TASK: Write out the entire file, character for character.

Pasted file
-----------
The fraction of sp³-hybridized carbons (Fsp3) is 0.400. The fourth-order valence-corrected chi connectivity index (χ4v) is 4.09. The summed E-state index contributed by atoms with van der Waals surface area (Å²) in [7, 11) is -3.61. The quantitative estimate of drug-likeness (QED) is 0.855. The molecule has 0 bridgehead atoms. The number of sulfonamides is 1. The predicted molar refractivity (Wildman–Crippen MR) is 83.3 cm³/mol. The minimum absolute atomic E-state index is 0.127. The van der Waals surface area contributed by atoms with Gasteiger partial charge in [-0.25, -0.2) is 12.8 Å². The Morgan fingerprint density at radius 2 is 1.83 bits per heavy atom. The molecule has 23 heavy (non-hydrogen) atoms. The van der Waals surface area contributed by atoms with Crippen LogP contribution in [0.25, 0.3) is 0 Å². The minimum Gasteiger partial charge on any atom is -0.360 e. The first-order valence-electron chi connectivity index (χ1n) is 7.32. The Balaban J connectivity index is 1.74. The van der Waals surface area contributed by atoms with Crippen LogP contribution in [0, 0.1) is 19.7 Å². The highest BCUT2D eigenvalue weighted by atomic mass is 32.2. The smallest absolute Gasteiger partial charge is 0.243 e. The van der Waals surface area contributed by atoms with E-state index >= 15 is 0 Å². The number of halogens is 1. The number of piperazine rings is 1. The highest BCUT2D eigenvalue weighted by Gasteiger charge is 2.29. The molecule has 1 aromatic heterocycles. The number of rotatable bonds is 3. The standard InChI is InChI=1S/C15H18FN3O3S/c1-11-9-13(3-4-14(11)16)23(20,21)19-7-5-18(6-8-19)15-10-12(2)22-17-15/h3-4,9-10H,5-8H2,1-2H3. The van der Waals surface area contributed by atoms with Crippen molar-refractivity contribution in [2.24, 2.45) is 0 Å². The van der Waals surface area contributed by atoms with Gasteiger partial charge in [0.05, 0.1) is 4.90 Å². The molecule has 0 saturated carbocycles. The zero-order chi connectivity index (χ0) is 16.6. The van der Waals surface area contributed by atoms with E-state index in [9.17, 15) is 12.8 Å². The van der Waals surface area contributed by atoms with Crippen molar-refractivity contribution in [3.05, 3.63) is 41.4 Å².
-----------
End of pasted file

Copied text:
The fraction of sp³-hybridized carbons (Fsp3) is 0.400. The fourth-order valence-corrected chi connectivity index (χ4v) is 4.09. The summed E-state index contributed by atoms with van der Waals surface area (Å²) in [7, 11) is -3.61. The quantitative estimate of drug-likeness (QED) is 0.855. The molecule has 0 bridgehead atoms. The number of sulfonamides is 1. The predicted molar refractivity (Wildman–Crippen MR) is 83.3 cm³/mol. The minimum absolute atomic E-state index is 0.127. The van der Waals surface area contributed by atoms with Gasteiger partial charge in [-0.25, -0.2) is 12.8 Å². The Morgan fingerprint density at radius 2 is 1.83 bits per heavy atom. The molecule has 23 heavy (non-hydrogen) atoms. The van der Waals surface area contributed by atoms with Crippen LogP contribution in [0.25, 0.3) is 0 Å². The minimum Gasteiger partial charge on any atom is -0.360 e. The first-order valence-electron chi connectivity index (χ1n) is 7.32. The Balaban J connectivity index is 1.74. The van der Waals surface area contributed by atoms with Crippen LogP contribution in [0, 0.1) is 19.7 Å². The highest BCUT2D eigenvalue weighted by atomic mass is 32.2. The smallest absolute Gasteiger partial charge is 0.243 e. The van der Waals surface area contributed by atoms with E-state index >= 15 is 0 Å². The number of halogens is 1. The number of piperazine rings is 1. The highest BCUT2D eigenvalue weighted by Gasteiger charge is 2.29. The molecule has 1 aromatic heterocycles. The number of rotatable bonds is 3. The standard InChI is InChI=1S/C15H18FN3O3S/c1-11-9-13(3-4-14(11)16)23(20,21)19-7-5-18(6-8-19)15-10-12(2)22-17-15/h3-4,9-10H,5-8H2,1-2H3. The van der Waals surface area contributed by atoms with Crippen molar-refractivity contribution in [2.24, 2.45) is 0 Å². The van der Waals surface area contributed by atoms with Gasteiger partial charge in [0.05, 0.1) is 4.90 Å². The molecule has 0 saturated carbocycles. The zero-order chi connectivity index (χ0) is 16.6. The van der Waals surface area contributed by atoms with E-state index in [9.17, 15) is 12.8 Å². The van der Waals surface area contributed by atoms with Crippen molar-refractivity contribution in [3.05, 3.63) is 41.4 Å².